b. Khalifa al-Kalbj had asked the apostle for i;lafjya, and when he chose her for himselfhe gave him her two cousins. The women of Khaybar were distributed among the Muslims. The Muslims ate the meat of the domestic donkeys and the apostle got up and forbade the people to do a number of things which he enumerated. 'Abdullah b. 'Anrr b. I;lamra al-Fazarj told me from 'Abdullah b. Abu

Sali! from his father: The apostle's prohibition of the flesh of domestic donkeys reached us as the pots were boiling with it, so we turned them upside down.

I This is the usual meaning ofadhan, but probably here a more general tenn is indicated: 'a call to get up and work'. 2 A mountain between Medina and Wadi'l-Fur'

3 An evening's journey from Khaybar.

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The Life ofMuhammad They met their end when they went their way And I with the survivors am left to life's sorrows. Three men were sent forward and advanced To death's loathed pool of blood.

The names of those who died a martyr's death at Mu'ta: Of Quraysh: of the clan of B. Hashim, Jafar and Zayd. Of B. 'Adiy b. Ka'b: Mas'ud b. al-Aswad b. I:Iaritha b. Na<ila. Of B. Malik b. I:fisl: Wahb b. Sa'd b. Abu SarI,. Of the of the clan of B. al-I:farith b. al-Khazraj, 'Abdullah b.

Rawal:ta and 'Abbad b. Qays. Of B. Ghanam b. Malik b. ai-Najjar, al-I:farith b. Nu'man b. Usaf b.

Na<ila b. 'Abd b. 'Auf b. Ghanam. Of B. Mazin b. ai-Najjar, Suraqa b. 'Amr b. 'AFya b. Khansa' (791).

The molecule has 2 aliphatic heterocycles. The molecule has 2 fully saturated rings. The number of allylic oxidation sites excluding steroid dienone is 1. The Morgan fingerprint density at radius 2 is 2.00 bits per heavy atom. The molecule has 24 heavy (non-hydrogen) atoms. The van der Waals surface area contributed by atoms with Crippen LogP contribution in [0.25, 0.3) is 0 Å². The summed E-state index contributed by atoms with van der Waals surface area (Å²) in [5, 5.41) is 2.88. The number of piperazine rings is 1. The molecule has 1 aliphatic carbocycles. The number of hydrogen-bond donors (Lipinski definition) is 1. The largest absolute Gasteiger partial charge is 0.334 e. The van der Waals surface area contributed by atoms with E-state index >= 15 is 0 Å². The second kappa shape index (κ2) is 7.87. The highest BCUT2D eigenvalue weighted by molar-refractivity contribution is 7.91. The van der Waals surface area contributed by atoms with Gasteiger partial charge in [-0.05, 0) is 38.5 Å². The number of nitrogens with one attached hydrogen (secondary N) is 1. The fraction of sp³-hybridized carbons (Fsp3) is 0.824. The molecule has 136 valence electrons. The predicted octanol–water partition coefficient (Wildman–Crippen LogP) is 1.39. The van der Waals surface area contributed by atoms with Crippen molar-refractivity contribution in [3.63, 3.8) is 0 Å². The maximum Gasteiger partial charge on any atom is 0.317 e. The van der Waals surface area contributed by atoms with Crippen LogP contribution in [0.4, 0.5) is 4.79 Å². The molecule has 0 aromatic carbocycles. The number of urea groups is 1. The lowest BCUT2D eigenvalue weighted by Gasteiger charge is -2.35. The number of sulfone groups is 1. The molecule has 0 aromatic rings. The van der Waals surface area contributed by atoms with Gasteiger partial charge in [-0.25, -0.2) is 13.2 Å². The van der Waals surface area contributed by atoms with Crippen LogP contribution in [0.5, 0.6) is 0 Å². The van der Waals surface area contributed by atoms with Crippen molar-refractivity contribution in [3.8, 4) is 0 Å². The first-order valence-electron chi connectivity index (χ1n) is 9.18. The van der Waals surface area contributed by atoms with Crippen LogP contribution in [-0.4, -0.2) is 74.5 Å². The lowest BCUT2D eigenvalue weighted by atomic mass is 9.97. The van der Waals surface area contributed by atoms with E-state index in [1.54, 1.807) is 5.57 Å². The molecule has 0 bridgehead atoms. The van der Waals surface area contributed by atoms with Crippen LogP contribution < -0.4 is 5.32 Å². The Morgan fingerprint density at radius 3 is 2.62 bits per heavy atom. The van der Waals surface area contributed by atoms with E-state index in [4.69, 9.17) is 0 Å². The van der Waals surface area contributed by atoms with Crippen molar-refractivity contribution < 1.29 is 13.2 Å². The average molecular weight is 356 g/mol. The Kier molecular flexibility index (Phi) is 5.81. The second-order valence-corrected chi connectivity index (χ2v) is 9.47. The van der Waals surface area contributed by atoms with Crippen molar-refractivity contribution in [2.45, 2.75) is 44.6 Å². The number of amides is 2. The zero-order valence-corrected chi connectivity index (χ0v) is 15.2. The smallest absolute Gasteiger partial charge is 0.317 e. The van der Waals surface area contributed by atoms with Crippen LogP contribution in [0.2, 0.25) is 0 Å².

THE CAUSES THAT LED TO THE OCCUPATION OF MECCA, A.H. 8

After he had sent his force to Mu'ta the apostle stayed in Medina during the latter Jumada and Rajab. Then the B. Bakr b. 'Abdu Manat b. Kinana attacked Khuza'a while they were at a well of theirs in the lower region of Mecca called al-Watir. The cause of the quarrel was that a man of B. al-I:fa<irami called Malik b. 'Abbad-the I:Ia<irami being at that time allies of al-Aswad b. Razn-had gone out on a trading journey; and when he reached the middle of the Khuza'a country they attacked and killed him and took his possessions. So B. Bakr attacked a man of Khuza'a and killed him; and just before Islam Khuza'a attacked the sons of al-Aswad b. Razn al-Dili who were the most prominent chiefs of B. Kinana-Salma, Kul- thurn, and Dhu'ayb-and killed them in 'Arafa at the boundary stones of the sacred area.' One of the B. al-Dil told me that B. al-Aswad during the pagan era were

paid double bloodwit because of their position among them, while they only got a single bloodwit. While B. Bakr and Khuza'a were thus at enmity Islam intervened and